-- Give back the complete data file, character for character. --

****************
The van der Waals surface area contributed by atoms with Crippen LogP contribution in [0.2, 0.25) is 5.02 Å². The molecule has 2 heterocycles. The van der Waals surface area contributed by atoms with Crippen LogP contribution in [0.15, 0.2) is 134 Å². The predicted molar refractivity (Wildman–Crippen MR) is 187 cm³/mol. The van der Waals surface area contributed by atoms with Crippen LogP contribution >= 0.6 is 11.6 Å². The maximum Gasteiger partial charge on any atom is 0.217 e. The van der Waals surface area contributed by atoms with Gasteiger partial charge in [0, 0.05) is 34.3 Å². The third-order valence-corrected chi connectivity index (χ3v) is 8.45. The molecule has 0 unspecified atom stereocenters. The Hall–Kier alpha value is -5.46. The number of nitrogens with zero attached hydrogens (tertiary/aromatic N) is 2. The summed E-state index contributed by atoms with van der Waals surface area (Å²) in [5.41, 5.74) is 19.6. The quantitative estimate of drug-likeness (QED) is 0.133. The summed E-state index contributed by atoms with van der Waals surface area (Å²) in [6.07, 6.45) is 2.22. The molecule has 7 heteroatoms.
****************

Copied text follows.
The van der Waals surface area contributed by atoms with Crippen LogP contribution in [0.2, 0.25) is 5.02 Å². The molecule has 2 heterocycles. The van der Waals surface area contributed by atoms with Crippen LogP contribution in [0.15, 0.2) is 134 Å². The predicted molar refractivity (Wildman–Crippen MR) is 187 cm³/mol. The van der Waals surface area contributed by atoms with Crippen LogP contribution >= 0.6 is 11.6 Å². The maximum Gasteiger partial charge on any atom is 0.217 e. The van der Waals surface area contributed by atoms with Gasteiger partial charge in [0, 0.05) is 34.3 Å². The third-order valence-corrected chi connectivity index (χ3v) is 8.45. The molecule has 0 unspecified atom stereocenters. The Hall–Kier alpha value is -5.46. The number of nitrogens with zero attached hydrogens (tertiary/aromatic N) is 2. The summed E-state index contributed by atoms with van der Waals surface area (Å²) in [5.41, 5.74) is 19.6. The quantitative estimate of drug-likeness (QED) is 0.133. The summed E-state index contributed by atoms with van der Waals surface area (Å²) in [6.07, 6.45) is 2.22. The molecule has 7 heteroatoms.